From Amazon: A kind, bookish only child born in the 1940s, Alice Lindgren has no idea that she will one day end up in the White House, married to the president. In her small Wisconsin hometown, she learns the virtues of politeness, but a tragic accident when she is seventeen shatters her identity and changes the trajectory of her life. More than a decade later, when the charismatic son of a powerful Republican family sweeps her off her feet, she is surprised to find herself admitted into a world of privilege. And when her husband unexpectedly becomes governor and then president, she discovers that she is married to a man she both loves and fundamentally disagrees with–and that her private beliefs increasingly run against her public persona. As her husband’s presidency enters its second term, Alice must confront contradictions years in the making and face questions nearly impossible to answer.
I really love Curtis Sittenfeld's writing. I was a big fan of Prep, her first novel, which I read years ago, and I just loved The Man of My Dreams, which I read after American Wife but chronologically comes before it. I wanted to read this partly because of my love for Prep and also because Entertainment Weekly named it one of the ten best books of 2008 (and I am a sucker for 'best of' lists). I ended up reading it in mostly one day once I finally got my hands on it (there were a lot of hold requests at the library).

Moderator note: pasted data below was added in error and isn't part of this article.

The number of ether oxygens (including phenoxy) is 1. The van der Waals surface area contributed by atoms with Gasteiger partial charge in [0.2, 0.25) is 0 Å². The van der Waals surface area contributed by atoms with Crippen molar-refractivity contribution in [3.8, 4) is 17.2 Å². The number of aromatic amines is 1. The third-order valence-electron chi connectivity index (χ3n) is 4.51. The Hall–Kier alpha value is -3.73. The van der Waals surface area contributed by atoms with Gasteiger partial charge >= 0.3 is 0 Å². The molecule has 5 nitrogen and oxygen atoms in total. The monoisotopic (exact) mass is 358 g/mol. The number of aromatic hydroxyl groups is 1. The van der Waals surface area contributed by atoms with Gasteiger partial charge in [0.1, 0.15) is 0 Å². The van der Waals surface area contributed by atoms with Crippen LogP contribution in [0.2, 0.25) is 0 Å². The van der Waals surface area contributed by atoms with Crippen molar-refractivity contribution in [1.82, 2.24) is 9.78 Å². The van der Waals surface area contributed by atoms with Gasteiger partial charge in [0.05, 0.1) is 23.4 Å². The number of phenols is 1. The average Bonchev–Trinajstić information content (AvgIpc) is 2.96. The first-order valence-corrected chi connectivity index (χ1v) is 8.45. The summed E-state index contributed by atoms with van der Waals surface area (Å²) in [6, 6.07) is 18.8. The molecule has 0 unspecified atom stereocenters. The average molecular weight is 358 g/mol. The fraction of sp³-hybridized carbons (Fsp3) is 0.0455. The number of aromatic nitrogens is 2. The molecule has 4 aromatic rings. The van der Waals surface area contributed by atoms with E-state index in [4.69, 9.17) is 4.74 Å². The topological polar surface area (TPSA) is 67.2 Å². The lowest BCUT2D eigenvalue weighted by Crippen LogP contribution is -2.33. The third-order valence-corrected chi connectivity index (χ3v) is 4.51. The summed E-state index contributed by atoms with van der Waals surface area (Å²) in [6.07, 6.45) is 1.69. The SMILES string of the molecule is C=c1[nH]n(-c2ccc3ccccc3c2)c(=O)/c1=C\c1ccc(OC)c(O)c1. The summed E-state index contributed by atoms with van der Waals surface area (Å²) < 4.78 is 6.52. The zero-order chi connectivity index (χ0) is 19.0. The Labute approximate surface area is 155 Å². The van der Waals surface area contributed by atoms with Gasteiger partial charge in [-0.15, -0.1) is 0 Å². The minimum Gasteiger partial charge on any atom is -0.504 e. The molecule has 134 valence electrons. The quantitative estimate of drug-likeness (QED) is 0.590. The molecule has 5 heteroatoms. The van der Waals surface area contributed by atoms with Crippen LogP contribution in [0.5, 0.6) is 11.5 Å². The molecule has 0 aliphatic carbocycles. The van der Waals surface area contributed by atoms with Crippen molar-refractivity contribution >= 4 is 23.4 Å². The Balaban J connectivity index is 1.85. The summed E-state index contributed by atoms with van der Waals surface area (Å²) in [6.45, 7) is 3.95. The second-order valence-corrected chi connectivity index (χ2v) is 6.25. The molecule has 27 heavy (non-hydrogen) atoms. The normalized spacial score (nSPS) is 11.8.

The character of Alice Blackwell, Sittenfeld's fictional Laura Bush, is easily interesting enough to be the main character of a novel, mostly because she hasn't really seen herself as the main character in her own life. My favourite parts were the first sections of the novel; the last one, set during Alice's husband's presidency in the mid-2000s, just felt like I was reading about Laura Bush. I don't think enough space has passed to read about a post-9/11 president in the 2000s without it being George W. Bush and his wife being Laura Bush. But up until then I was pretty much on board with the whole novel.
One criticism I've seen of the book is that it humanizes the Bushes, George W. in particular. I'm not sure why people are so resistent to this; maybe if you have to stop thinking about him as a monster, you have to start wondering about him as a person. Anyway, American Wife is a thick book but an interesting one in terms of fictionalized American (recent) history.